As dams, wells dry up in Beed, monsoon is still a long five weeks away | Mumbai news - Hindustan Times

As dams, wells dry up in Beed, monsoon is still a long five weeks away

May 15, 2024 07:36 AM IST

The water storage in the dams in Marathwada dropped to nearly one-tenth of capacity on Friday while on the same day last year it was more two-fifths even as eight dams that supply water to Beed have no water

Beed: Shabbir Sayyad, a resident of Dahiwandi in Shirur tehsil of Beed district, bagged the Padma Shri in 2018 for protecting cows and other bovine animals for more than three decades at his house. On a recent afternoon five years after winning India’s fourth highest civilian award, sixty-three-year-old Sayyad Mamu was staring at his cattle in his cowshed, wondering how he was going to keep them alive amidst the baking heat. The growing water and fodder scarcity has taken a toll on him. The Sayyads take their fleet of cattle more than 150 cattle five km away to graze and quench their thirst.

A woman in Kathoda village fills water from tankers. Villagers say tanker water cannot be used for drinking
A woman in Kathoda village fills water from tankers. Villagers say tanker water cannot be used for drinking

The Sayyads are not alone in Beed district struggling to get water for drinking, washing and bathing. The families get dirty water supplied from lakes several kilometres away. They use the dirty water for bathing, washing clothes and feeding cattle. Drinking water comes from places that are at least two to three kilometres away.

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The water storage in the dams in Marathwada dropped to nearly one-tenth of capacity on Friday. Same day last year, it was more than two-fifths. In Beed, of the eight dams that supply water to the district, three have no water, while two others some 2%. Storage in the other three range from some 7% to 22%. Five more weeks are to go before the monsoon sets and the situation is dire indeed.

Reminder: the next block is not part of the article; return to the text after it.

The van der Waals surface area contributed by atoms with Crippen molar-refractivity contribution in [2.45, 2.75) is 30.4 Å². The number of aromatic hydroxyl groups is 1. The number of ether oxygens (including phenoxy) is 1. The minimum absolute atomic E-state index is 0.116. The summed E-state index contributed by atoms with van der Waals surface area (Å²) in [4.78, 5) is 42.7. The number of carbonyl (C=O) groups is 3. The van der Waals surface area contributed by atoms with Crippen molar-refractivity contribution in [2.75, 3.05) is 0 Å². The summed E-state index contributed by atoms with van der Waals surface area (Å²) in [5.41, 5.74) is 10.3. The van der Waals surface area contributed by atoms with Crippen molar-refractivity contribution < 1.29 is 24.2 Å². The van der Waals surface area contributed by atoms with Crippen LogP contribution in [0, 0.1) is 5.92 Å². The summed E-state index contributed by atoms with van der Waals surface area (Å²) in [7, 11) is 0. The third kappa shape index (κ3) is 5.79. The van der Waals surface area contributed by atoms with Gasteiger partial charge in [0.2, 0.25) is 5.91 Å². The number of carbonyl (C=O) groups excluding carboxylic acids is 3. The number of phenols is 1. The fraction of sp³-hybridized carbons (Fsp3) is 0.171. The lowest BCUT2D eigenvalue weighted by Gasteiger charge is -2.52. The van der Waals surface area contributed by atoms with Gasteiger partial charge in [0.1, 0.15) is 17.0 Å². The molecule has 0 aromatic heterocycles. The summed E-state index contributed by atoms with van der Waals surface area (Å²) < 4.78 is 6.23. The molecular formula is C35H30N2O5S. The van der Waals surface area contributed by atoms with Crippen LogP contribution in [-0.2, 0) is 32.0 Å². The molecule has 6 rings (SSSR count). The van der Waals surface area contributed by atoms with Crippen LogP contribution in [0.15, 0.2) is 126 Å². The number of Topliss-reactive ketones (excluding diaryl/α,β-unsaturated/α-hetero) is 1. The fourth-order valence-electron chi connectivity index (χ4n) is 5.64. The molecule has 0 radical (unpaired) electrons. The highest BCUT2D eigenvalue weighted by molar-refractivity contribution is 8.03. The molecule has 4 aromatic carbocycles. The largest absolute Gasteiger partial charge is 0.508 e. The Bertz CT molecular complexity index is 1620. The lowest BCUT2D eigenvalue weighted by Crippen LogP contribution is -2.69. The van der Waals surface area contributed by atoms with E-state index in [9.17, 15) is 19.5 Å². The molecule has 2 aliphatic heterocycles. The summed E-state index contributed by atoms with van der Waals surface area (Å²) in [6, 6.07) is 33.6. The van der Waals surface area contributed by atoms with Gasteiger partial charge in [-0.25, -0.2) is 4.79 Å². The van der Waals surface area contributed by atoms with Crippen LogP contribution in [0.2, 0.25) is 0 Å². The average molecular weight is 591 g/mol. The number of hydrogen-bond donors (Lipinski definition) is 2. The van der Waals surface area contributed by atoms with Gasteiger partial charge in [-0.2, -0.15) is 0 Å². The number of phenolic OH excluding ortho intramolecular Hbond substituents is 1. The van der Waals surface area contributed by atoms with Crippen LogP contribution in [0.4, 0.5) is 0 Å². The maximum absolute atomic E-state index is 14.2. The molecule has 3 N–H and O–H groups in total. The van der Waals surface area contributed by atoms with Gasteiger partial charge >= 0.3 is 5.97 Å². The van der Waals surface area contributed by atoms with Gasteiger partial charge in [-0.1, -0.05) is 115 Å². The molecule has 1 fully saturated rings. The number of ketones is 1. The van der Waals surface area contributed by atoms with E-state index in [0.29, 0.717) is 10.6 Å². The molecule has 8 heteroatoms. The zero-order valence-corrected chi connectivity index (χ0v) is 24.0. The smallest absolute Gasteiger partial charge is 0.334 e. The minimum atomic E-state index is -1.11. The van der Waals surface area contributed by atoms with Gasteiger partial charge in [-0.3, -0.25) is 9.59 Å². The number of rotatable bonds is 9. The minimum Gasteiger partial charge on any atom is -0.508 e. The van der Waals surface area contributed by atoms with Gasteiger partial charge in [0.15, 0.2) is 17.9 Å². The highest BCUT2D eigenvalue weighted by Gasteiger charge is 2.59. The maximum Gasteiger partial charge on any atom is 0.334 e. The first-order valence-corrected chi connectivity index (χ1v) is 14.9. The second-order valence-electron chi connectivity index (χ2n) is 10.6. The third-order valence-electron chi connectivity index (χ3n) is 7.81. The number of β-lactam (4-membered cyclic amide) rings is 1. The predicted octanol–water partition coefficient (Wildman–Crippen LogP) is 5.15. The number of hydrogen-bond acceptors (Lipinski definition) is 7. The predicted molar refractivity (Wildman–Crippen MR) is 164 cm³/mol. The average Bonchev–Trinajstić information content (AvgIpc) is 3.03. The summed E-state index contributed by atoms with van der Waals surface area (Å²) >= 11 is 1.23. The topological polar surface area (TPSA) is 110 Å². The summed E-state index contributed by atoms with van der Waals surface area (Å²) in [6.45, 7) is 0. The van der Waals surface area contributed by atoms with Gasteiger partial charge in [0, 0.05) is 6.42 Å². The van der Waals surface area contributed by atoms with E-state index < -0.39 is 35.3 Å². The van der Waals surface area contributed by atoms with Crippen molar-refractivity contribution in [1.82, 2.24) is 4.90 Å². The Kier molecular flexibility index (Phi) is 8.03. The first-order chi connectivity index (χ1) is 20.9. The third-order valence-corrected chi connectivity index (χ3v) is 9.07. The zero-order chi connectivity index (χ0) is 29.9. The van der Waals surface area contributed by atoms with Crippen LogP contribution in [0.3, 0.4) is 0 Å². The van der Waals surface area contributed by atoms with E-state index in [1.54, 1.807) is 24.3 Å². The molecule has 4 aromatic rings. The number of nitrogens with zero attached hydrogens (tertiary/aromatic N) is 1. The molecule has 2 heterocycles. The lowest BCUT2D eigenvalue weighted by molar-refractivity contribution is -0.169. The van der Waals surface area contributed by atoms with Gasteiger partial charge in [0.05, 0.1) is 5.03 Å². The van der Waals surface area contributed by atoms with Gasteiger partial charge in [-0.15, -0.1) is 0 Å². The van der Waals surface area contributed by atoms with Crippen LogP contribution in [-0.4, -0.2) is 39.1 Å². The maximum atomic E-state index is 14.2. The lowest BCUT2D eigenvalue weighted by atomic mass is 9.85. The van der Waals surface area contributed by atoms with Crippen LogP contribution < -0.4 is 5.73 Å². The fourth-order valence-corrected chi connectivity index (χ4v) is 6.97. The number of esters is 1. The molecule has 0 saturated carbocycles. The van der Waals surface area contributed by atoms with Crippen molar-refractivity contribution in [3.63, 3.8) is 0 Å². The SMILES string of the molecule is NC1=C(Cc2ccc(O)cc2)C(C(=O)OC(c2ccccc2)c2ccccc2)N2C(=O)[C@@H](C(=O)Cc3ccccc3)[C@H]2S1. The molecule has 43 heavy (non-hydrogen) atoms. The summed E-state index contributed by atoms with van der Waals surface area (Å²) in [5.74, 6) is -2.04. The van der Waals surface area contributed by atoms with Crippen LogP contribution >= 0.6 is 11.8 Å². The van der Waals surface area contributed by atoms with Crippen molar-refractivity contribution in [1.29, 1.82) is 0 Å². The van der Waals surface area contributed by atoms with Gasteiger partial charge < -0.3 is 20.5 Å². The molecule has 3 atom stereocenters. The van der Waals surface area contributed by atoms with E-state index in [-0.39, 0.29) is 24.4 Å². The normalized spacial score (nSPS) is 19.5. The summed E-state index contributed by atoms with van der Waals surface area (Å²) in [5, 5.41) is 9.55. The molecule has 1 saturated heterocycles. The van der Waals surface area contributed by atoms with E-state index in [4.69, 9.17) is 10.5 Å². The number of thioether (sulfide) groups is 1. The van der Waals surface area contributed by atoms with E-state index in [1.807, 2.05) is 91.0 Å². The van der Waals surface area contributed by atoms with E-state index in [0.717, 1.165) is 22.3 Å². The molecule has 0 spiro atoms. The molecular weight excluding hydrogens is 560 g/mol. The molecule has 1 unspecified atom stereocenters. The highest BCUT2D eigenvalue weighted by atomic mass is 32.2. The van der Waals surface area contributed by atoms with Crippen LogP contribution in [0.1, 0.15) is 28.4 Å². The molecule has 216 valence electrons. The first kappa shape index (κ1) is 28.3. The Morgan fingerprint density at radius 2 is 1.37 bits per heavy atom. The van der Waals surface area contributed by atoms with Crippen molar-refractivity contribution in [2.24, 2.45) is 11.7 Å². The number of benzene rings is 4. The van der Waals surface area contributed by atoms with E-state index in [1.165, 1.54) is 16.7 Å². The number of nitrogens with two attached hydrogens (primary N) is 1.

Of the 3,393 water tankers deployed across the state, 382 have been deployed for 308 villages and 282 hamlets in Beed. This is the third largest in the state. Neighbouring Chhatrapati Sambhaji Nagar (656 tankers) and Jalna (488) tankers have more tankers than Beed.

“We have stopped getting tap water owing to our wells depleting. When there is ample water in the well we lift the water to the common tank and it is supplied through taps to doorsteps. Since the water in the lake has depleted, we have stopped the water supply system and physically fetch water from the well some two kilometers away. The government supplies water for washing, bathing and for cattle once a day through tankers. The water supplied is too dirty and we fear that it may lead to skin diseases,” said Jayashri Ovhal of Kathoda village in Beed.

Kothoda has around 200 households in hilly terrain. The families have purchased big plastic tanks that they use along with household utensils to store the water supplied by the tankers once a day.